In place of the piezoelectric pickup, it is within the scope of this invention to provide a semiconductor or resistive device of the type from which changes in resistance, as opposed to the potential variations provided by the piezoelectric arrangement, are readily detectable from an induced strain in arms 87 or 88.
Reference in the above was made to the fact that sensing could also be accomplished by means of a fluidic sensing arrangement. Such an arrangement is contemplated in this invention, wherein the same would be arranged substantially in the same operative location as the aforedescribed optical sensing arrangement in regard to the almost fully ejected tablets. Any state of the art fluidic type sensing arrangement suitable to detection in the above-described environment would be applicable. As state of the art fluidic sensing arrangements are contemplated, and since the same would be positioned in a similar manner to the optical sensing arrangement relative to the ejecting tablets, a fluidic sensor per se is not particularly shown in the drawings. Operationally, however, the fluidic sensing arrangement at each "sensing station" would comprise means for providing a directed narrow stream of air aimed toward a respective one of the stations of the die table 20 at which the tablets are substantially fully ejected. In this manner when such a tablet passes in front of this directional air stream, it would tend to create a change in pressure which would be readily sensed by the unit. The arrangement, for example, could be one wherein a pressure sensor arranged directly opposite the stream of air would yield a count whenever a tablet effectively, i.e. sufficiently, blocked the air stream, which would happen at the point at which the tablet is almost fully ejected. It is, of course, well within the scope of this invention to utilize any other suitable fluidic type sensing arrangement.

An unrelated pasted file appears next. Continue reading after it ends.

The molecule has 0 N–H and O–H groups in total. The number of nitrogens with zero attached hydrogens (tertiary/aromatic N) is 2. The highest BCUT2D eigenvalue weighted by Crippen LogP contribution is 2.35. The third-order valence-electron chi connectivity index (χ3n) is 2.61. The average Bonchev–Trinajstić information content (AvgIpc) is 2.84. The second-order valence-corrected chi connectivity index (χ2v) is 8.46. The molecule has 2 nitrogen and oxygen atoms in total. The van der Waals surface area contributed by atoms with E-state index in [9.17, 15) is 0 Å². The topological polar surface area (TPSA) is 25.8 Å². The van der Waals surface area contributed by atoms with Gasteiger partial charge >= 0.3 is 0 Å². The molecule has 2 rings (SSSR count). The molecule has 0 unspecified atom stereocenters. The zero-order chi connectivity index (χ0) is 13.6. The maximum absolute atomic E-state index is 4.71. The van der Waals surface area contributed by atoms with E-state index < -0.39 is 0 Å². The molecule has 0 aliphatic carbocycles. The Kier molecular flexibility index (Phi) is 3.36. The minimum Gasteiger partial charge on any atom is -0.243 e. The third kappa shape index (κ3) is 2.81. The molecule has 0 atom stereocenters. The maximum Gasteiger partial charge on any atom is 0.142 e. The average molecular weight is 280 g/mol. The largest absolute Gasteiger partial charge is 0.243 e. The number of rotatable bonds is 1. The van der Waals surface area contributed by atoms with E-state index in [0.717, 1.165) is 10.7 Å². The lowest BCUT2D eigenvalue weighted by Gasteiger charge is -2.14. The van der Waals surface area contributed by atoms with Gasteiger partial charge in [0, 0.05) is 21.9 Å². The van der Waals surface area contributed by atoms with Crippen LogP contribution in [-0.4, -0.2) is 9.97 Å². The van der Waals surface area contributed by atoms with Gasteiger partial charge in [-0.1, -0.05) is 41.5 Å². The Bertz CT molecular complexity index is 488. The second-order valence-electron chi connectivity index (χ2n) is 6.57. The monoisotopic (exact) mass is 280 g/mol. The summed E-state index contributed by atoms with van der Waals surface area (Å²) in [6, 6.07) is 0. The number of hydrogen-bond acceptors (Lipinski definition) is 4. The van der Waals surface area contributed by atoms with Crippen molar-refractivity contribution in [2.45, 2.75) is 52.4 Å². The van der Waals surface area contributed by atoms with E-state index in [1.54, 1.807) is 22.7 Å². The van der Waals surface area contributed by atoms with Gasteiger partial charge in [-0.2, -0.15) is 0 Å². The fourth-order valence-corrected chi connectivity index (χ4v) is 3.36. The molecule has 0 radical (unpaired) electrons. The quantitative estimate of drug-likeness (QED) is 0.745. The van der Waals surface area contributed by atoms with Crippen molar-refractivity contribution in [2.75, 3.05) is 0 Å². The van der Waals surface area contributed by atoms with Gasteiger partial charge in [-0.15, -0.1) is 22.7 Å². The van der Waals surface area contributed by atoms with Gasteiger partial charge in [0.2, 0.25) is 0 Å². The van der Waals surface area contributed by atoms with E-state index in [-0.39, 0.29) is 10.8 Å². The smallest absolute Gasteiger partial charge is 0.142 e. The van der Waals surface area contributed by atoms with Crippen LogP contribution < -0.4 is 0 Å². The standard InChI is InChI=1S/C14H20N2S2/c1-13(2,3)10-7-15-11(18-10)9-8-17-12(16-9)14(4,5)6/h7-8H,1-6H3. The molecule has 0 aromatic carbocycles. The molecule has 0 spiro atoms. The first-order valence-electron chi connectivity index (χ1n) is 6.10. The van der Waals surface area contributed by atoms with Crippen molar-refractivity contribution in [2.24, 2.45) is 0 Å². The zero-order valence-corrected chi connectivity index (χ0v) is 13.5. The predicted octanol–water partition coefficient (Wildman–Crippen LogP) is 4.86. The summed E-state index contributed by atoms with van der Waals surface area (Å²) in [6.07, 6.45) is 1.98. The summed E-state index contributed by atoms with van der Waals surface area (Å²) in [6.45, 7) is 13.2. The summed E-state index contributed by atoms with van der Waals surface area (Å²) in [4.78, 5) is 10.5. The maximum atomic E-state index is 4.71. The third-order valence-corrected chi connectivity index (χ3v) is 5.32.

|Cited Patent||Filing date||Publication date||Applicant||Title|
|US2850239 *||Aug 16, 1952||Sep 2, 1958||American Optical Corp||Counting device|
|US3000331 *||Jan 28, 1957||Sep 19, 1961||Stokes F J Corp||Coated tablet press|
|US3063390 *||Jul 27, 1960||Nov 13, 1962||Stokes F J Corp||Tablet machine with inspection means|
|US3081588 *||Aug 3, 1961||Mar 19, 1963||Delta Engineering Corp||Apparatus for conveying and filling containers|
|US3677437 *||Mar 27, 1970||Jul 18, 1972||Haigler John S||Pill counting apparatus having chute shifting on predetermined count|
|US3760166 *||Dec 8, 1971||Sep 18, 1973||Hoffmann La Roche||Random flow counter|
|US3835306 *||Sep 27, 1972||Sep 10, 1974||Armco Steel Corp||Reflection-type counter|
|US3836299 *||Aug 13, 1973||Sep 17, 1974||Fmc Corp||Press for forming one-piece tablet containing seeds or the like|
|US3837139 *||Jul 5, 1973||Sep 24, 1974||Rosenberg H||Apparatus for handling and counting pills and the like|
|GB1216397A *||Title not available|
|Citing Patent||Filing date||Publication date||Applicant||Title|
|US6435779||Oct 4, 1999||Aug 20, 2002||Bright Solutions, Inc.||Method and apparatus for introducing a tablet into a climate control system|
|International Classification||B30B11/00, G06M3/02, G06M7/00|
|Cooperative Classification||G06M7/00, B30B11/005, G06M3/02|
|European Classification||G06M3/02, B30B11/00E, G06M7/00|